is a hidden pattern to our days, he says. Most people are at their best in the
morning and at their worst in early to midafternoon. Then they have a recovery
period later in the afternoon.
Pink advises booksellers to pay careful attention to endings. “There’s
incredible research to show that how something ends disproportionately
affects our memory and evaluation of an experience,” he says. Pink points to
restaurant research that has shown that the wrong amount on a check or a
forgotten coffee will lead to extremely negative reviews from customers. But
a surprise dessert or a waiter who chases after you to give you the keys you’ve
forgotten has the opposite effect. Just because a customer walks out the door
with a purchased book doesn’t mean that the buyer will return, if the ending
moments in the store don’t also go well.
For publishers, Pink recommends against editing a book after the last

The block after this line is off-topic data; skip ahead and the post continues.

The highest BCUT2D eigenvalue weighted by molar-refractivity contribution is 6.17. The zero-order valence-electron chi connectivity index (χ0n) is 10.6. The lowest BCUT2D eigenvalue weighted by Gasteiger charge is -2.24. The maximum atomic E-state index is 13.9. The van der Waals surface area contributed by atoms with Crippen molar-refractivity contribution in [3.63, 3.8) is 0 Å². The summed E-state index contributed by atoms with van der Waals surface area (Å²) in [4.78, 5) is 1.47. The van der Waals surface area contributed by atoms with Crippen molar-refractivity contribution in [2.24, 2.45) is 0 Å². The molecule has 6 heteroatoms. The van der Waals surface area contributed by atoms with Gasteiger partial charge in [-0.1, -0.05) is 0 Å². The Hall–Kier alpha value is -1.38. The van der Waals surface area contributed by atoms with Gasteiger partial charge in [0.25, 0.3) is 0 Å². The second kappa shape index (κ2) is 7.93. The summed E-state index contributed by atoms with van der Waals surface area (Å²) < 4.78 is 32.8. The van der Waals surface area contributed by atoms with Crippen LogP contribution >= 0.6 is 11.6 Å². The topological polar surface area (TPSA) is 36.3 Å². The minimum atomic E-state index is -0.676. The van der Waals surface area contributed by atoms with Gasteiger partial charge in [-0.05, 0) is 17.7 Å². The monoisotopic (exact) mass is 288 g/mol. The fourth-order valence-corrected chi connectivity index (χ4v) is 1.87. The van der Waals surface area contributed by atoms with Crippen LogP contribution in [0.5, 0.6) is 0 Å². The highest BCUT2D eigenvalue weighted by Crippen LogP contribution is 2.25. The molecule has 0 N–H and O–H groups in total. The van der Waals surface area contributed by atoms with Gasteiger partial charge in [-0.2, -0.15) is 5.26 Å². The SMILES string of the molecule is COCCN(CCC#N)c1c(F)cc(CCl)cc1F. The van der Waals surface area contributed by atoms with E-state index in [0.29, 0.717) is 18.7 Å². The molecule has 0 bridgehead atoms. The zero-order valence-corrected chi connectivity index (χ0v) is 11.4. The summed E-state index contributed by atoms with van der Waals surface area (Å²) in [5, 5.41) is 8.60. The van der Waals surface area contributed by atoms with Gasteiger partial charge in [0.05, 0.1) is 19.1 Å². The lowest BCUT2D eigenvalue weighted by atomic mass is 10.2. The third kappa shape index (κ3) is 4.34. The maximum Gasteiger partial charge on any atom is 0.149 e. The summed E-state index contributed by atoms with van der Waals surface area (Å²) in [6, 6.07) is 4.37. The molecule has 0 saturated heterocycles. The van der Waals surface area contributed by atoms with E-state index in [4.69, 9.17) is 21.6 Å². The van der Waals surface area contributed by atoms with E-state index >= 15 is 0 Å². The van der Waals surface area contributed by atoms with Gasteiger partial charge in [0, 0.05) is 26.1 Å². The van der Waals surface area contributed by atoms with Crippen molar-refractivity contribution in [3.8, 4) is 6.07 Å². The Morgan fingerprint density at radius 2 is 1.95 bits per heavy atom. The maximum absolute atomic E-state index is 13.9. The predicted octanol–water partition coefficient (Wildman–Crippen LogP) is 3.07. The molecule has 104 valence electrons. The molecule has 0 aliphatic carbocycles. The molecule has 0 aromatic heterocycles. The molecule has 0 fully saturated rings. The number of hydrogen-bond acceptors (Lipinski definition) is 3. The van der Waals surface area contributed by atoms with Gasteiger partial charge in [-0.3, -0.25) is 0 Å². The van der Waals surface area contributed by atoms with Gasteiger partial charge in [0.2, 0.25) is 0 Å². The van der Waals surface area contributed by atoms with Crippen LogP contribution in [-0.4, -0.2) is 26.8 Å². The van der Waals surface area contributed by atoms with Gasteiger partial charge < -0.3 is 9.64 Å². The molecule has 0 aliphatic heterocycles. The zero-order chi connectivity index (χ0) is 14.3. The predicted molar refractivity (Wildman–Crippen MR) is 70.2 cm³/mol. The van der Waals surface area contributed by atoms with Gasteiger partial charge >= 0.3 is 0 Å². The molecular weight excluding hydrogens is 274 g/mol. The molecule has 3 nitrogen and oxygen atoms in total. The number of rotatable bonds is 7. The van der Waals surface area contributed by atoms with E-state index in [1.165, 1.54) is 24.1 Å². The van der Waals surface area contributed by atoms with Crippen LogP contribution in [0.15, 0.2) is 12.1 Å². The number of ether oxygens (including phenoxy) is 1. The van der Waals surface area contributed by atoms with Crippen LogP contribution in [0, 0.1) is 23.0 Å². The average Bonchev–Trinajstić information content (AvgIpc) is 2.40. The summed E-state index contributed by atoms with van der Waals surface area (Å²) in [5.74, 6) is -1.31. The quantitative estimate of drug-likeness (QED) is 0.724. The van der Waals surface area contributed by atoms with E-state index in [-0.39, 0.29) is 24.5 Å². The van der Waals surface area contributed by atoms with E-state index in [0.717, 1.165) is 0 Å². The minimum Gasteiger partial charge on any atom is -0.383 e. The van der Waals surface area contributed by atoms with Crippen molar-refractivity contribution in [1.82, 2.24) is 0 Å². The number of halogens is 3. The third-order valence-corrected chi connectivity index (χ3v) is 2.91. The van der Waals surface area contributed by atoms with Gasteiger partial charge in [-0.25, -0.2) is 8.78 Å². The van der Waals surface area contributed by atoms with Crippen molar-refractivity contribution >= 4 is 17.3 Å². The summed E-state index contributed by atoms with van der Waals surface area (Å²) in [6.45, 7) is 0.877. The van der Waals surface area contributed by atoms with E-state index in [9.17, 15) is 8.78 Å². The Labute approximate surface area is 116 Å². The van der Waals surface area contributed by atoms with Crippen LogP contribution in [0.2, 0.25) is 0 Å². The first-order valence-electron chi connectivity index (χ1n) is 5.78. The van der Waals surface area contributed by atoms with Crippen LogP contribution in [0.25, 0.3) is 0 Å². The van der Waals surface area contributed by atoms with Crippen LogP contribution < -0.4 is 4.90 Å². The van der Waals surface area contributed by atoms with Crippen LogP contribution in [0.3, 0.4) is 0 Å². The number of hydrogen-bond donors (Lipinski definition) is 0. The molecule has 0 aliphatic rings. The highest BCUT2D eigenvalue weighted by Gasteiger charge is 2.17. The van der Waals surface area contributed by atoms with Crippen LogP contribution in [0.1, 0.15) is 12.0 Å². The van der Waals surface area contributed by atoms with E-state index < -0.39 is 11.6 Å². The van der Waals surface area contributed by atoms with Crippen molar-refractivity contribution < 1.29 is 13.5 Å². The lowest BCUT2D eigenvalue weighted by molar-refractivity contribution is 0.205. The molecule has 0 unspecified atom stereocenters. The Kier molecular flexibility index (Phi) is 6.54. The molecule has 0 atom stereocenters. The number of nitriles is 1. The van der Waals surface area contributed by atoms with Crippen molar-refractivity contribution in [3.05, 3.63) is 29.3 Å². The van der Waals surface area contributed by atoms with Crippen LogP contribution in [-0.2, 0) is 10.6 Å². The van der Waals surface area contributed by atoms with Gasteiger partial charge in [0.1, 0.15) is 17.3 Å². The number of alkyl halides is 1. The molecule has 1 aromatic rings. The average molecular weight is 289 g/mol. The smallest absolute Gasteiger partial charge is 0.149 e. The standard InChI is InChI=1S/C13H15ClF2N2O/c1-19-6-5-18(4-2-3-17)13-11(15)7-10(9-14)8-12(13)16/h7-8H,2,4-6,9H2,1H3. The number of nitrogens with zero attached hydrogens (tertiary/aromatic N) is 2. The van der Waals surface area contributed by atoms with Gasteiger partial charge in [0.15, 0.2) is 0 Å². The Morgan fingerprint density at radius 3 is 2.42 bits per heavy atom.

meeting at the end of the day. Our peak times are ideal for intense, focused,
“head-down” work, he says. Troughs are the best for doing administrative
tasks like answering emails or doing expense reports. Recovery periods are
good for brainstorming and taking meetings.
More broadly, Pink’s research on endings puts to rest the age-old question
of what should come first, good news or bad news? Always, the bad news first,
he says, whether you’re a manager giving an employee a performance evaluation or a medical doctor offering a patient a prognosis. —L;; H;;;;;;
See Pink’s afternoon keynote on Tuesday, January 23, 3:25–4: 25 p.m.,
in Ballroom C & D.